Decertification last viable option for players

Decertification last viable option for players
December 1, 2012, 1:15 pm
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NHL players register for the 2012 NHLPA summer player meetings at the Marriott Marquis

(Brad Penner-US PRESSWIRE)

Now that federal mediators have given up on resolving the NHL’s labor dispute, what options remain for the owners and players before they see the 2012-13 season canceled?

It appears there are three:

  • The players representing themselves
  • The NHLPA filing a disclaimer of interest
  • The players decertifying

Players facing off against owners. NHL commissioner offered on Friday that he and NHLPA executive director Don Fehr remove themselves from the equation and let the league’s owners and players sit down face-to-face to discuss their differences.

While in theory this seems like a conciliatory gesture, the players are not well-versed in all the technicalities of the offers on the table and would need proper representation when going head-to-head with businessmen running multi-million-dollar corporations.

It’s the reason the players hired Fehr in the first place. So while it’s a nice try by Bettman it’s not a viable solution.

Disclaimer of interest.  Essentially, this is when a union refuses to represent its constituents because it’s incapable of getting what they want.

There are two potential problems with a disclaimer of interest.

For one, the action could be denied by the National Labor Relations Board if the NLRB believes the union eventually wants to resume representation at some point, which in this case it would.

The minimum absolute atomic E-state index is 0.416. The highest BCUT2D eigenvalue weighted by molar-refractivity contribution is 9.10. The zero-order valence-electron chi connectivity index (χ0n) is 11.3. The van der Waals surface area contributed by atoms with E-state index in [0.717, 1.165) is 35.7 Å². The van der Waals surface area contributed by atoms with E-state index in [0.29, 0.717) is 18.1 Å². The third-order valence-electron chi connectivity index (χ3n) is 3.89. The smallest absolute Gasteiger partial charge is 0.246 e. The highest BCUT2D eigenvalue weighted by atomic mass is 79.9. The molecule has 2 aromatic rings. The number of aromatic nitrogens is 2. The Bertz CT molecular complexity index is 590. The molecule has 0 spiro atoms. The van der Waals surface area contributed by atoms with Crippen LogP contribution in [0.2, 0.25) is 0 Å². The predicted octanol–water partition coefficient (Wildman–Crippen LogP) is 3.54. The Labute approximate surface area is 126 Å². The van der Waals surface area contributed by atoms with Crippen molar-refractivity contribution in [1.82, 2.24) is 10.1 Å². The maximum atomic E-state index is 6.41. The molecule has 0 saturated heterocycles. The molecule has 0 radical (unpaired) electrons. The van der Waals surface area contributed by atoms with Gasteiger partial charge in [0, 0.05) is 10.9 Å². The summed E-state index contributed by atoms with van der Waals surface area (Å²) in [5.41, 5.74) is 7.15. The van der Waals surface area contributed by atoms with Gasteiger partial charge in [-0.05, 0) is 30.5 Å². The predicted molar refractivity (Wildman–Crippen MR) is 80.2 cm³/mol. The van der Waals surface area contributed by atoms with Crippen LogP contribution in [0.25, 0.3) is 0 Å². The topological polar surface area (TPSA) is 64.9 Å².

Secondly, the NHL could suspend operations until it can deal with a different union leader and negotiate a new CBA.

That leads to the third and most likely option.

Player decertification. In this case, the players refuse union representation and are no longer governed by labor law. Rather, they are able to file individual anti-trust lawsuits. The downside to decertification is the fact that players relinquish the right to collectively bargain issues such as minimum salaries, pensions and insurance. The NHL could also argue that the NHLPA is using decertification as a short-term negotiating tactic, which would be true.

That’s a risk the NHL players apparently are willing to take.

“Right now, it’s a viable option for us,” Capitals right wing and alternate union rep Troy Brouwer told

“If nothing is going to push the owners to even want to negotiate, maybe this will force their hand. We’re discussing it internally. I don’t know if it’ll be our next move, but it’s definitely in the dialogue. If it’s our most viable option, we’ll move toward it and get the process started.”

Last year, NBA players decertified in mid-November and within two weeks the two sides reached a tentative deal and were on the court playing by Christmas Day.

The NHL window is closing. With the owners gathering on Wednesday for a Board of Governors meeting, it is likely that Bettman will ask for a date in which he seizes negotiations and cancels the entire 2012-13 season.

Since the NHL is hoping for a start date of Jan. 1, it is reasonable to assume that the league’s drop-dead date for a tentative agreement is sometime around Dec.20. Any later, and you can kiss another NHL season goodbye.